Stiefvater was made famous by her bestselling Shiver trilogy — a romance reaping Twilight’s bounty, imagining a girl’s relationship to a tormented werewolf rather than vampire. In Shiver, Stiefvater’s gifts as a prose stylist are at war with the expectations of genre. Despite some rich scenes and a memorable male lead, the novel seems so much more invested in its careful language than its story that the plot, overall, feels thin and unconvincing. It’s a problem Stiefvater solved, and then some, in her dazzling 2011 follow up, The Scorpio Races. This book, which tells the story of a deadly ritualized horse race on an imagined island, is restrained, convincing, and perfectly executed. Although it fits broadly into the category of YA fantasy, The Scorpio Races stages the expectations of the genre so compellingly that every plot twist feels fresh, heartrending, and utterly convincing.
The Raven Boys is not so perfectly accomplished, but its ambitious staging is provocative. Her settings mirror the novel’s interest in the feminine and masculine experience of magic, and the book travels between the womanly space of the psychics’ home (full of ladies warring affectionately for the bathroom) and the abandoned industrial loft where Gansey and friends live together, loyal but rivalrous, arguing about schoolwork and building elaborate cardboard models of the mystical sites they visit. (Again, this loft could become twee but doesn’t: it is one of the most appealing YA locations I’ve read about in a long time.) Further, the Virginia forest (which the central characters explore) is a wilderness in the Hawthornian sense: free from convention but dangerously in tune with darker human, and even superhuman, desires.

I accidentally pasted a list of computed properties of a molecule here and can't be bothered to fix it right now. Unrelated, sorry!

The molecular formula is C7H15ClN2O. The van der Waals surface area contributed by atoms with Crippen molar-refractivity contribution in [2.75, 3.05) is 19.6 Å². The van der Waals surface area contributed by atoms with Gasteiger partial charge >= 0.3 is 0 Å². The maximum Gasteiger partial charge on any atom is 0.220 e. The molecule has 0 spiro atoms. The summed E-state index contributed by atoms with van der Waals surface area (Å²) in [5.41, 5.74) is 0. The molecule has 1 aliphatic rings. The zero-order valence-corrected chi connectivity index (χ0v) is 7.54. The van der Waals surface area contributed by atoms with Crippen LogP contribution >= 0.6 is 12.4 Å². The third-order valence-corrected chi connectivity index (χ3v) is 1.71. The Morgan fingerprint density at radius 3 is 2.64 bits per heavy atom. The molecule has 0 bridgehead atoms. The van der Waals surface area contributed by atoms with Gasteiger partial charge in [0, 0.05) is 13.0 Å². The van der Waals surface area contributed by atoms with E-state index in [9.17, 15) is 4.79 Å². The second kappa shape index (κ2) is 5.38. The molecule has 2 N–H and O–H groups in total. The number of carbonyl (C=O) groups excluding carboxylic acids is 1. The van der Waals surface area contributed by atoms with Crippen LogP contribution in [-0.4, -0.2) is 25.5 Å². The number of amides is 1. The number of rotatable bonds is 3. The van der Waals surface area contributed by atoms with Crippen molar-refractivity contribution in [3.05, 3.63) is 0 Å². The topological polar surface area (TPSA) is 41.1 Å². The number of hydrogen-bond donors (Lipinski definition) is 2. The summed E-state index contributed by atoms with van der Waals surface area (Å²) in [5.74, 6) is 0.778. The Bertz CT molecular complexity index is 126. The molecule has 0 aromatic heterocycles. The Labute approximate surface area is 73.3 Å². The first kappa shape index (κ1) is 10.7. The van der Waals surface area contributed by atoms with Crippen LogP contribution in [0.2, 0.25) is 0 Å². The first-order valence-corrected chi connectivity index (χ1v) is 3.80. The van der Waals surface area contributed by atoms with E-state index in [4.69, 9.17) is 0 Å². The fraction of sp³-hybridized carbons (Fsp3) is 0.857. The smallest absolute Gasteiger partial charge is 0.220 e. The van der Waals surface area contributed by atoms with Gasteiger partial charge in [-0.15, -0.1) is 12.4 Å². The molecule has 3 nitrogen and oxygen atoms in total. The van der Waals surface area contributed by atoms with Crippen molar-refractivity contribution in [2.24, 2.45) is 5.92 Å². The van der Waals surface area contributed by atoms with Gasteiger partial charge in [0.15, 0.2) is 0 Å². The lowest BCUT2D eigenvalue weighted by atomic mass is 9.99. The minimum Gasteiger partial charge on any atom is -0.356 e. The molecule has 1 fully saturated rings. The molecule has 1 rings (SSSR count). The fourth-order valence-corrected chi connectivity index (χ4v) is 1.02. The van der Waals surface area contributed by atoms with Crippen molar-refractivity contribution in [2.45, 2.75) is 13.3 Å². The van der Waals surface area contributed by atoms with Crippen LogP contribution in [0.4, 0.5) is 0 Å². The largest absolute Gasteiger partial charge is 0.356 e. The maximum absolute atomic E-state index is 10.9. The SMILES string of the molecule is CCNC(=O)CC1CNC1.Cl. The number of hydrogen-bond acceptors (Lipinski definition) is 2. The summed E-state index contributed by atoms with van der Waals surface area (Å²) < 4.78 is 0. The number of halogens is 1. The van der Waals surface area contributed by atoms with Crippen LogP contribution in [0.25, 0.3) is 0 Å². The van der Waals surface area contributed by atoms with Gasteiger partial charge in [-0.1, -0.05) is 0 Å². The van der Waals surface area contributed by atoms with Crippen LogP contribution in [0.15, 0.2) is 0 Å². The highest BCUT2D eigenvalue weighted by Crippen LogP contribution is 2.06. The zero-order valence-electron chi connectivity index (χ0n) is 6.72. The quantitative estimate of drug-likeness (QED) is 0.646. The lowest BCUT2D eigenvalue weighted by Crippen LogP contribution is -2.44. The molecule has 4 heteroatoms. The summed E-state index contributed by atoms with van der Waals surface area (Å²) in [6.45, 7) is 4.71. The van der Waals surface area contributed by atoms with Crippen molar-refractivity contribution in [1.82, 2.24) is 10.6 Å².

The Raven Boys hinges on feelings that are intensely loving without slipping into the tight conventions of romance. The bond between the boys is intimately drawn, giving attention to the ways rivalry and loyalty often exist in delicate tandem with each other. And while Blue’s friendship with Gansey is as important to the novel as her courtship with Gansey’s friend Adam, the relationship between the three never reads like a simple love triangle. In part, that’s because the emerging relationship between Gansey and Adam (and Blue as well) works around structures of privilege that The Raven Boys probes with great care. I’ve argued elsewhere that much YA literature reflects our culture’s current ambivalence towards manhood and male power; The Raven Boys tackles this apprehension head on. Gansey is clearly cast as the fairy tale’s modern prince: the wealthy scion of a politically powerfully family. But unlike in the fairy tales of early generations, Gansey is often apprehensive about what his status means, especially given that his best friend lives in a trailer park. How does class work in a modern fairy tale, where life in the “village” isn’t easily romanticized? What sort of moral status can Gansey claim, he wonders, when power protects him from the very real suffering of his closest friends? Can he ever truly understand them? Stiefvater’s careful efforts to move her focalization between Gansey and Adam, across the lines of class, allows for a startling compelling presentation of both boys’ social experience.